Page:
Wheat, historical varieties, modern varieties, in-furrow fertilizer
Nutrients play a major role in wheat yield determination; however, limited information exists on the differential responses of historical and modern varieties to in-furrow fertilizer. Our objectives were to estimate grain yield and differences in agronomic traits of historical and modern winter wheat varieties as affected by different fertilization programs. Two field trials were established during the growing season 2016–2017 (i.e., Ashland Bottoms and Belleville, KS). Seven winter wheat varieties released between 1920 and 2016–Kharkof (1920), Scout 66 (1966), Karl 92 (1988), Jagalene (2001), Fuller (2006), KanMark (2014), and Larry (2016)–were sown using one of two different fertilizer practices: either the university recommendation or a treatment where 100 lb/a MESZ were applied in-furrow. At both locations, historical varieties were taller and had thinner stems than modern ones. In-furrow fertilizer increased yield of modern varieties relative to no fertilizer treatment in a sandier soil in Ashland Bottoms, while historical varieties showed neutral to negative yield response. In the silt loam soil near Belleville, there was only a significant variety effect but no fertilizer effect, likely due to a greater cation exchange capacity of the studied soil. More site-years of this study are needed to determine whether there is a need for re-evaluation of current fertility recommendations for modern wheat varieties.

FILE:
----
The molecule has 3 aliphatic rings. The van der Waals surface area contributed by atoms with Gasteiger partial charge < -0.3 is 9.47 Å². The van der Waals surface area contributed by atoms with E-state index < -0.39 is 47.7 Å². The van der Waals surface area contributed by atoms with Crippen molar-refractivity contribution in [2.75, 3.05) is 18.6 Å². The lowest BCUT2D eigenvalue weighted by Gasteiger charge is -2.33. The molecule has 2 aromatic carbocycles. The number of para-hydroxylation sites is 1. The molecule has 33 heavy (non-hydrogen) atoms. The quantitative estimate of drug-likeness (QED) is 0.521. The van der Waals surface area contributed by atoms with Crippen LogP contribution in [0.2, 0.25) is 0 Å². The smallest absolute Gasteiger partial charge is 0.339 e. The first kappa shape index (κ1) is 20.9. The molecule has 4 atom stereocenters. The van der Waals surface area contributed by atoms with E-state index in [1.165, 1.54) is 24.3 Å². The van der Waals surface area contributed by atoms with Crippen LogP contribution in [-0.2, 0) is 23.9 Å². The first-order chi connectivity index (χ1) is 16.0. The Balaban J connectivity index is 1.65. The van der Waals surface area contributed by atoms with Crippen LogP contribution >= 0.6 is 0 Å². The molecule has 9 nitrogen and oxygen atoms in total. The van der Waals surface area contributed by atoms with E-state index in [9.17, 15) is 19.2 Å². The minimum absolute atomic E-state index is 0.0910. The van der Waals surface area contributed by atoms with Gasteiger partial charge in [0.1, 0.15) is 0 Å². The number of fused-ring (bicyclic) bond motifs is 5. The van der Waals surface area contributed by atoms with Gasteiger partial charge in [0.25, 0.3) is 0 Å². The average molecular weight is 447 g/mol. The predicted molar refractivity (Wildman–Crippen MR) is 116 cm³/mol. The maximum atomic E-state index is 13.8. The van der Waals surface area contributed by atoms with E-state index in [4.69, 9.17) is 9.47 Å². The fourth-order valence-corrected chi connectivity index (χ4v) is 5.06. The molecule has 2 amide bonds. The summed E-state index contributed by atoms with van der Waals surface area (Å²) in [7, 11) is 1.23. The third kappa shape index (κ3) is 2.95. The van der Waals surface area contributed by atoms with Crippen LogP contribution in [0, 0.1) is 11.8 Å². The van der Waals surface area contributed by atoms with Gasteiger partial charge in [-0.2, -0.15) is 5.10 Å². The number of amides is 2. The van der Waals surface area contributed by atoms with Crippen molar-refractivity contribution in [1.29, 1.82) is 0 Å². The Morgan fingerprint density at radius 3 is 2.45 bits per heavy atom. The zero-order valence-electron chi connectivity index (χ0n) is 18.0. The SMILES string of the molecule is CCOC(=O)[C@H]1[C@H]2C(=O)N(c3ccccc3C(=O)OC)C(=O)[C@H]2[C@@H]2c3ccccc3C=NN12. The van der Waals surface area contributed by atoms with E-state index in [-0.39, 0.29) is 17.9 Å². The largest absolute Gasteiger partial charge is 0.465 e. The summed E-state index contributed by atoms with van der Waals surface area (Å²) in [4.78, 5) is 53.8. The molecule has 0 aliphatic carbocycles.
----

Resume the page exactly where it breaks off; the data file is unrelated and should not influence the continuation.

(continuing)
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Maeoka, R. E. and Lollato, R. P.
"Wheat Development and Yield as Affected by Era of Variety Release and In-Furrow Fertilizer,"
Kansas Agricultural Experiment Station Research Reports: